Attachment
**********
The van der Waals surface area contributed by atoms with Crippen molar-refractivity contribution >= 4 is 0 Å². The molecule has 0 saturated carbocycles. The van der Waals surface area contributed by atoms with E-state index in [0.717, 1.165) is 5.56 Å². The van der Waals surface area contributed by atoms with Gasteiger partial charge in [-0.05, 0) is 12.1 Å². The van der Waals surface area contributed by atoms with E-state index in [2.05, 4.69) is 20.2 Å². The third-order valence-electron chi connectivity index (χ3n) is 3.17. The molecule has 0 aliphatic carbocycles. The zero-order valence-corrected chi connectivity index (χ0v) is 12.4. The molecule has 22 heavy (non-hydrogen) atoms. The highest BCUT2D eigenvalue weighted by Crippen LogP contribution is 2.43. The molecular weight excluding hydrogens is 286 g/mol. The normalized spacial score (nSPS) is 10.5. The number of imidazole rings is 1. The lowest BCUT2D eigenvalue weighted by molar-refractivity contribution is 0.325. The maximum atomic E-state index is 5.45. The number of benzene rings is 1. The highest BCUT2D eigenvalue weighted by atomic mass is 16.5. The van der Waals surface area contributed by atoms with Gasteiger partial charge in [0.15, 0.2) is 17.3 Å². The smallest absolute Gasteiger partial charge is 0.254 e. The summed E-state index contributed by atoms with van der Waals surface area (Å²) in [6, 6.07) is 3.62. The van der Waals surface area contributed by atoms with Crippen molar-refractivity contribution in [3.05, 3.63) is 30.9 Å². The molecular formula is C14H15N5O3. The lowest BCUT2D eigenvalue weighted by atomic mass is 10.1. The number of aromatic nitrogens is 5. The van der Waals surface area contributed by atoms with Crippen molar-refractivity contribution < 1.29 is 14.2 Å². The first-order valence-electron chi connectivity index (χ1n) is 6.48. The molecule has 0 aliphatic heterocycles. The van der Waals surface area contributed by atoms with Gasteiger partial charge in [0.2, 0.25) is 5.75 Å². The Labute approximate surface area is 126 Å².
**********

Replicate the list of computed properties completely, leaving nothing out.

The van der Waals surface area contributed by atoms with Crippen molar-refractivity contribution >= 4 is 0 Å². The molecule has 0 saturated carbocycles. The van der Waals surface area contributed by atoms with E-state index in [0.717, 1.165) is 5.56 Å². The van der Waals surface area contributed by atoms with Gasteiger partial charge in [-0.05, 0) is 12.1 Å². The van der Waals surface area contributed by atoms with E-state index in [2.05, 4.69) is 20.2 Å². The third-order valence-electron chi connectivity index (χ3n) is 3.17. The molecule has 0 aliphatic carbocycles. The zero-order valence-corrected chi connectivity index (χ0v) is 12.4. The molecule has 22 heavy (non-hydrogen) atoms. The highest BCUT2D eigenvalue weighted by Crippen LogP contribution is 2.43. The molecular weight excluding hydrogens is 286 g/mol. The normalized spacial score (nSPS) is 10.5. The number of imidazole rings is 1. The lowest BCUT2D eigenvalue weighted by molar-refractivity contribution is 0.325. The maximum atomic E-state index is 5.45. The number of benzene rings is 1. The highest BCUT2D eigenvalue weighted by atomic mass is 16.5. The van der Waals surface area contributed by atoms with Gasteiger partial charge in [0.15, 0.2) is 17.3 Å². The smallest absolute Gasteiger partial charge is 0.254 e. The summed E-state index contributed by atoms with van der Waals surface area (Å²) in [6, 6.07) is 3.62. The van der Waals surface area contributed by atoms with Crippen molar-refractivity contribution in [3.05, 3.63) is 30.9 Å². The molecular formula is C14H15N5O3. The lowest BCUT2D eigenvalue weighted by atomic mass is 10.1. The number of aromatic nitrogens is 5. The van der Waals surface area contributed by atoms with Crippen molar-refractivity contribution < 1.29 is 14.2 Å². The first-order valence-electron chi connectivity index (χ1n) is 6.48. The molecule has 0 aliphatic heterocycles. The van der Waals surface area contributed by atoms with Gasteiger partial charge in [0.2, 0.25) is 5.75 Å². The Labute approximate surface area is 126 Å².